Brian: I didn't blame it all on the Republicans; in fact that word doesn't appear in the post at all. Rather, it is the sequester, the end of the payroll tax rate reduction, the fiscal consolidation built-in even before the sequester, and general global economic conditions.
Posted by: Menzie Chinn at July 18, 2013 07:29 AM
This article makes me cringe.
1. The army buys a bomb and blows it up. At the end of the day we have the same amout of money and fewer bombs. We're less wealthy for this, so don't try to say military spending has a huge miltiplier. Just because it adds to our accounting function of GDP does not mean we are actually better off.
2. The sequestration probably had a positive effect. The money was not borrowed by the govt, but it went somewhere. It was invested in something else and spent elsewhere, it's not like if the govt doesn't spend it, that it gets shoved under a mattress.
3. Those multipliers have awefully large ranges, but assume they are over 1.0. The govt should just borrow and spend infinity and we'd all be rich.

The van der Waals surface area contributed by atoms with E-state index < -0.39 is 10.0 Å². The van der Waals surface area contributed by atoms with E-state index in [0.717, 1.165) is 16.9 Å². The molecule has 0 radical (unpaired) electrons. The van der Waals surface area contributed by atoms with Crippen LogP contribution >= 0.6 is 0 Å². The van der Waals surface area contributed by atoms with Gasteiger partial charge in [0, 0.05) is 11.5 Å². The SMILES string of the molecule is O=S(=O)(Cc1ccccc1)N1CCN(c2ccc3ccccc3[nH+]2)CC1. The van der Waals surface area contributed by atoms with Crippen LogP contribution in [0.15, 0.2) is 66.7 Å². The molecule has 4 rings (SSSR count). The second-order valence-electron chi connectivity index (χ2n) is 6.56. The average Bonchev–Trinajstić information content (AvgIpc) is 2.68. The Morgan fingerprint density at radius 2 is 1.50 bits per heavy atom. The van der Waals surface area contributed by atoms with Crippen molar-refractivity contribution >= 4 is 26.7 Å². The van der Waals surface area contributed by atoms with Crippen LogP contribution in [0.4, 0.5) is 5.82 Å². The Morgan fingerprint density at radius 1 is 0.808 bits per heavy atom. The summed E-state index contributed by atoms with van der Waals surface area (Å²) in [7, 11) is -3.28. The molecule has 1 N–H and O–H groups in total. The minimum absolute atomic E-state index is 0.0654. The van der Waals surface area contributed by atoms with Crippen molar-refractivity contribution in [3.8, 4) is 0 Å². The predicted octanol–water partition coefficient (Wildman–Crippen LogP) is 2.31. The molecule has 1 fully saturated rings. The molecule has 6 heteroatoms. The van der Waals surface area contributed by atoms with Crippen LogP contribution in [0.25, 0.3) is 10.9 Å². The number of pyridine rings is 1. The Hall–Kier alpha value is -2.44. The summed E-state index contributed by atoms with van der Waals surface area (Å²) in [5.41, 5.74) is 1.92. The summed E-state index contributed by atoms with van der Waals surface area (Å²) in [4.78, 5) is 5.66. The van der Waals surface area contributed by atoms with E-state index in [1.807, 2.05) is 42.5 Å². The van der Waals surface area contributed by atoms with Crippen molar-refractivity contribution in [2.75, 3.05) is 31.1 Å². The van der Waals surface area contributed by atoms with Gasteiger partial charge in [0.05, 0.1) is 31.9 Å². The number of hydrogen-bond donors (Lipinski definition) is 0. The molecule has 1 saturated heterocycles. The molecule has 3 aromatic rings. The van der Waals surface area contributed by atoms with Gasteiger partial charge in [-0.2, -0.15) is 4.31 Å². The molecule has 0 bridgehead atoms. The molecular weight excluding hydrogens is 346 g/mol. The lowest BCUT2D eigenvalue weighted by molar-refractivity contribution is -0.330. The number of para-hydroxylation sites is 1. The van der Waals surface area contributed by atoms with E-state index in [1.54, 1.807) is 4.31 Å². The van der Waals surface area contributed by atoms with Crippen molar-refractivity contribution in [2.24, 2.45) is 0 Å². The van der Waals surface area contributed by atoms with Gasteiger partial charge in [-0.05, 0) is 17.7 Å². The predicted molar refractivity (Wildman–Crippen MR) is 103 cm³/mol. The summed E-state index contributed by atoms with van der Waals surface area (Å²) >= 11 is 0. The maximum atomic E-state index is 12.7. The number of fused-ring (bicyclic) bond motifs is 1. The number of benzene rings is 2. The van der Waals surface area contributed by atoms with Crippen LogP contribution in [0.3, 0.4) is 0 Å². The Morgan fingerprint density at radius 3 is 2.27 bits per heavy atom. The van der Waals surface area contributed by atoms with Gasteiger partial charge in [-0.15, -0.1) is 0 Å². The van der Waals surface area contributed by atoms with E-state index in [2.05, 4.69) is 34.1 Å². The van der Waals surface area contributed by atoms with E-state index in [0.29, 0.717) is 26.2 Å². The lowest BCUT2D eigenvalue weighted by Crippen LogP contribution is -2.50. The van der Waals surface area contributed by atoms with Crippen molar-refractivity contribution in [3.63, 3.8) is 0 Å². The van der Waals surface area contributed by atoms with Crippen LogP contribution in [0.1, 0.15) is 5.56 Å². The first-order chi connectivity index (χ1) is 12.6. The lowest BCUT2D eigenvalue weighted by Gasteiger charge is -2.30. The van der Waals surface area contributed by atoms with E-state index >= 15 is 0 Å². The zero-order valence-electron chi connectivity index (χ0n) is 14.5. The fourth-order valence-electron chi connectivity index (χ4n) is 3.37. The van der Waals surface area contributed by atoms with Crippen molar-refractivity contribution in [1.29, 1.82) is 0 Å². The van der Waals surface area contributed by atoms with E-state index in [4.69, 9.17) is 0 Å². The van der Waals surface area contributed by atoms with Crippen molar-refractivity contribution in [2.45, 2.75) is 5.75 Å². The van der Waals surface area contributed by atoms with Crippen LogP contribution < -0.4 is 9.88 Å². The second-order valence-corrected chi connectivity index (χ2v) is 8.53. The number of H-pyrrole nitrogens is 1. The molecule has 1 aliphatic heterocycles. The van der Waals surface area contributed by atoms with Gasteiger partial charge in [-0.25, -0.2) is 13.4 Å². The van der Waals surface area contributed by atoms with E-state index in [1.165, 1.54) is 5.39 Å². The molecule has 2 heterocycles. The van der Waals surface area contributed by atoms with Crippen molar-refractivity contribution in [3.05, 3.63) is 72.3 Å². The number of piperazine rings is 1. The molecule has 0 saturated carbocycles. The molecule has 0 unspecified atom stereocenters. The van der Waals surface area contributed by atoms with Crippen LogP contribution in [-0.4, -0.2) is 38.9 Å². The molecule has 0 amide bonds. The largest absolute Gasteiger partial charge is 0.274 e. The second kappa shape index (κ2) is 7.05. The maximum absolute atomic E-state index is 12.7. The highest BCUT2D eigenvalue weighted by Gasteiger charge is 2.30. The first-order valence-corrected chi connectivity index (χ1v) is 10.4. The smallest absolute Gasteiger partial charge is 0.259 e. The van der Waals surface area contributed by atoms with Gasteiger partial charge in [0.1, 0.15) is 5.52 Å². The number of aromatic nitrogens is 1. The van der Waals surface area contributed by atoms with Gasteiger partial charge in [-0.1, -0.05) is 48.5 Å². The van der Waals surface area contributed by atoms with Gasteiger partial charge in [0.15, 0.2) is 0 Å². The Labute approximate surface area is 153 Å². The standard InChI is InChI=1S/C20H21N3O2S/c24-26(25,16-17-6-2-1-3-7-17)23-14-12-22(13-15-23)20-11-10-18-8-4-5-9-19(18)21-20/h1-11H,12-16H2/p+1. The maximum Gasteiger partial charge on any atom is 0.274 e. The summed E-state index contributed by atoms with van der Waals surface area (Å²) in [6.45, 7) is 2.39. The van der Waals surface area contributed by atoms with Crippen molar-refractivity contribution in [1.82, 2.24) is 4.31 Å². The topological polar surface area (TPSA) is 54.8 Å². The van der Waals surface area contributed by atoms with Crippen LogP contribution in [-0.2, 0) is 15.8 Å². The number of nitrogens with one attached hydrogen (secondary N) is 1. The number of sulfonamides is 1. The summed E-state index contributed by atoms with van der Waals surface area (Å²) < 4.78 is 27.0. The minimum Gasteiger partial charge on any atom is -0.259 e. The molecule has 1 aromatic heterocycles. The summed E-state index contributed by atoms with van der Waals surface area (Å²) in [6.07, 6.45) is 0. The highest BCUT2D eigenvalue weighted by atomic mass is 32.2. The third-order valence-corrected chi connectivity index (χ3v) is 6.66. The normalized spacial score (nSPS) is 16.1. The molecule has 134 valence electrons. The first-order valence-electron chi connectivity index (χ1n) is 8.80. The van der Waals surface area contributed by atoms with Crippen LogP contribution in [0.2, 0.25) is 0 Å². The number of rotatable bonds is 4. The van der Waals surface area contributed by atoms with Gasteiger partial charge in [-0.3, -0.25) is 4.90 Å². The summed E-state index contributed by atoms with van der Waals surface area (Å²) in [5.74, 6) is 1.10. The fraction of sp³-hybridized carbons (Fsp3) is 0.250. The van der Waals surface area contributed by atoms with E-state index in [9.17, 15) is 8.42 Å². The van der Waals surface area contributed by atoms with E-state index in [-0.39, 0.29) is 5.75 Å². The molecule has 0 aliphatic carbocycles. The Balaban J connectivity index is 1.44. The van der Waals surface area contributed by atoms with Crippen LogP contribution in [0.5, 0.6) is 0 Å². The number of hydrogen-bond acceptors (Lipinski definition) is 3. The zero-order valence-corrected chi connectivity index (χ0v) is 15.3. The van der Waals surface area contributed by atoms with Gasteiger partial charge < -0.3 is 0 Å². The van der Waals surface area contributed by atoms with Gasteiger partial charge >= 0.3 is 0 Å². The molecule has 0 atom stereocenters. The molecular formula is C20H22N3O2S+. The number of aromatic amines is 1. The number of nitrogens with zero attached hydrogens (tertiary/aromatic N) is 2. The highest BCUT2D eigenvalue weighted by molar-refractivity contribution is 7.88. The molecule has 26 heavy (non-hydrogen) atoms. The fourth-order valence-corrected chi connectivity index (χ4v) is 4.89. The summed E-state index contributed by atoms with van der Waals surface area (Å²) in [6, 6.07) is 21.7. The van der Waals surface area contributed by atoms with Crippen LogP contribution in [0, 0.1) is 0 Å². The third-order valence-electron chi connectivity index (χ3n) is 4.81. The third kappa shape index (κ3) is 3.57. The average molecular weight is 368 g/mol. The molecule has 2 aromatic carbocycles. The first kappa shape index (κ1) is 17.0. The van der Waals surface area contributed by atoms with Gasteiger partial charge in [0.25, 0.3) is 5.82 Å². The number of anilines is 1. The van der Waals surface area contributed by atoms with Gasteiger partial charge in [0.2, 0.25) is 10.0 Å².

4. Why take anything from the CBO? They have never been right about ANYTHING EVER.
Posted by: Anonymous at July 18, 2013 07:39 AM
Menzie, I don't think you're using the right report to make the case you're arguing.
You're linking fiscal contraction to GDP numbers, but the CBO report is difficult to interpret in this light. I'd like to see Q2 13 versus Q2 12 and Q1 13 vs Q1 12. I was confused why we're seeing nine month and only June data--and then I checked the CBO site, and that's what they have. It's a monthly, not quarterly, review. It's difficult to see the quarterly impacts with this type of presentation.